“You need someone to negotiate for you,” Jenike said. “In some cases, a person isn’t going to deal with this until the Board of Health gets involved.”
Some villages in the area, including the Village of Takoma Park, have trained volunteer staff who might be able to help hoarders. Call your local village to ask.
Just a pack rat?
If all this talk about hoarding has you wondering where you fit on the continuum of clutter, Bloom offers this advice for ordinary decluttering:
“Start with small wins. Don’t start with your basement or your garage or your shed — that’s like Pandora’s box. Who knows what could be in there? Start with small spaces, build that confidence and keep going.”
Don’t be afraid to ask for help, whether from friends or an organizing business.
You can pick up Marie Kondo’s bestselling book (The Life-Changing Magic of Tidying Up, 2011) or watch her Netflix reality series “Tidying Up with Marie Kondo.”
Bloom said Kondo’s popularity has helped others understand her job — how stressful a messy house can be and how liberating a clean, organized house can be.
When you start your decluttering project, don’t expect instant results, Bloom said.
“You have to be patient and kind to yourself in trying to unravel what has accumulated over large periods of time.”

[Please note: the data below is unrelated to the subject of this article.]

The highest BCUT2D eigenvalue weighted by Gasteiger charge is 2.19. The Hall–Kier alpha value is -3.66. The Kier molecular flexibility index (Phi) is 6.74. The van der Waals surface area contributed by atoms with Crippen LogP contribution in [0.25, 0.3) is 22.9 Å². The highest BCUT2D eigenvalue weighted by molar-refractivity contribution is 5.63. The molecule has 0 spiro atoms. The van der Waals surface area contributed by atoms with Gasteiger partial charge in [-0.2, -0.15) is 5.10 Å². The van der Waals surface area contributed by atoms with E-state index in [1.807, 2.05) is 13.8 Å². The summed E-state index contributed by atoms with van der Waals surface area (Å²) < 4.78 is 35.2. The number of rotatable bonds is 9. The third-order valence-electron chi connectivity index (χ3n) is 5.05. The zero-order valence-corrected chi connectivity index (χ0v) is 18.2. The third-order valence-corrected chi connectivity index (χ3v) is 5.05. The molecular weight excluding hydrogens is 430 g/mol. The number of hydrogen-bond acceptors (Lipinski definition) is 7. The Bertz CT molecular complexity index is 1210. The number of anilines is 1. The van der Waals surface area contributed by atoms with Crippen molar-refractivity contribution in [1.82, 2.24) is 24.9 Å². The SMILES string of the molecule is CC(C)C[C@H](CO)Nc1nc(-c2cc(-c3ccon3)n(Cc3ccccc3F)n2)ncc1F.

How to help a hoarder
1. Listen. Let the person tell his/her story. Respect the person’s perspective and attachment to the possessions. Don’t tease or criticize.
2. Go slow. There’s no need to rush changes unless the person’s living situation is unsafe or it is necessary to move to smaller quarters or a nursing facility.
3. Engage. Involve the hoarder is decisions about where to put things and what to throw out.
4. Notice other changes. If there are signs of other cognitive or emotional problems, arrange for a professional evaluation. For example, hiding belongings or spending a lot of time rummaging through stuff can be a sign of dementia.
5. Provide structure and emotional support. During the de-cluttering process, keep the person company and help him/her stay focused on one area at a time.
6. Lift and tote. An older hoarder may need family, friends, professional cleaners or movers to help with handling the clutter.
7. Work with others. More than 75 communities have hoarding task forces that address psychiatric, legal, geriatric and housing concerns. One possible source of information is your local area Agency on Aging.
— Harvard Women’s Health Watch, © President and Fellows of Harvard College. Distributed by Tribune Media Services, LLC.